At the first Inkjet Summit in 2013, I moderated the book production track and asked companies their cross over points for different printing technologies. I got very different answers. I did not understand the differences at the time. Recently however, I worked with a large book printer and learned that this is a much more complex question than I ever imagined.
Book printing in the last thirty years has changed dramatically due to technology and market changes.
The market change is the decline in the number books printed at one time – referred to as declining run lengths.
The technology changes are faster toner and inkjet based digital presses. While traditional offset presses remain an important part of the mix, the percentage of books printed with offset technology is declining, while the portion printed with toner and inkjet is growing. Both toner and inkjet have proven more efficient for shorter run lengths. Run lengths are important because, while offset printing is much faster once upon running printing, it is more costly during the startup process.
Many book printers offer all three printing technologies and use the most appropriate technology based on the demand. Long runs are done with offset presses, moderate runs with inkjet, and short runs with toner. The points at which one technology becomes more efficient than another is called the cross-over point.
Calculating the crossover point is more complicated than I thought because the total cost of manufacturing is more than simply the printing cost; it is also the finishing and carrying cost. For example, digital print is slower but can finish the books in-line. In contrast, offset presses print faster but require holding the pages until the whole book is printed and then they are finished off-line.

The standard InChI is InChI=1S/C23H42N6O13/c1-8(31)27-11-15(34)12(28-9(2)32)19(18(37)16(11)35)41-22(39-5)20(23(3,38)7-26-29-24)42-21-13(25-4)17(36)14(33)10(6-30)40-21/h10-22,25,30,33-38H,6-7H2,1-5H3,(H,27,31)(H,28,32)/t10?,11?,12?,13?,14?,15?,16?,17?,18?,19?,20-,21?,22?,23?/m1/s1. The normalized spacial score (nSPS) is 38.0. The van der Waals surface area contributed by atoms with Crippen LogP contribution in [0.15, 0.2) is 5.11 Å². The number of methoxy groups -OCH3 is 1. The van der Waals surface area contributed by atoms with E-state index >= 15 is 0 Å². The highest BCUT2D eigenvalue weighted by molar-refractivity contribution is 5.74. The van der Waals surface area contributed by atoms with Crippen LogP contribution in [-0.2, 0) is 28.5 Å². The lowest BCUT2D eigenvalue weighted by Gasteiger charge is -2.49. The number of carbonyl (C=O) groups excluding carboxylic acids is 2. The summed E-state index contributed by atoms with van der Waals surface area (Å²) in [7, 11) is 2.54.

Also important is the page count of the book. Digital and in-line finishing have advantages for books with fewer pages, while offset and off-line have advantages for books with more pages. And lastly is what some call the cost of carrying inventory which can include:
- Money tied up in inventory, such as the cost of capital or the opportunity cost
- Physical space occupied by inventory, including rent, utility costs, and insurance
- Cost of handling the work.
I was surprised recently to learn how much the carrying costs can be for one client who requires large spaces for storing work in process and staff and fork lifts to constantly move paper.
Those complicating factors are why companies have different cross-over points. At the Inkjet Summit, I asked book printers for the same cross over point of digital and offset and heard answers ranging from 500 to 7500 books. The exact points are different due to the unique answers to the questions described above.
Howie Fenton is the Vice President of Consulting Services for IMG. For 25 years, he has focused on benchmarking operational and financial performance for enterprise, in-plant and commercial printers. For more info, e-mail firstname.lastname@example.org.
Interesting article, and a topic discussed many, many times over my time in the industry. I have one query though, surely books with a larger pagination would be better printed digitally in smaller quantities as there you aren’t doing multiple plates or sections that all need to be put together afterwards.
With digital, every page can be different every time, so more pages has no impact on digital.
With Litho, the more of each page, the more cost effective it becomes.
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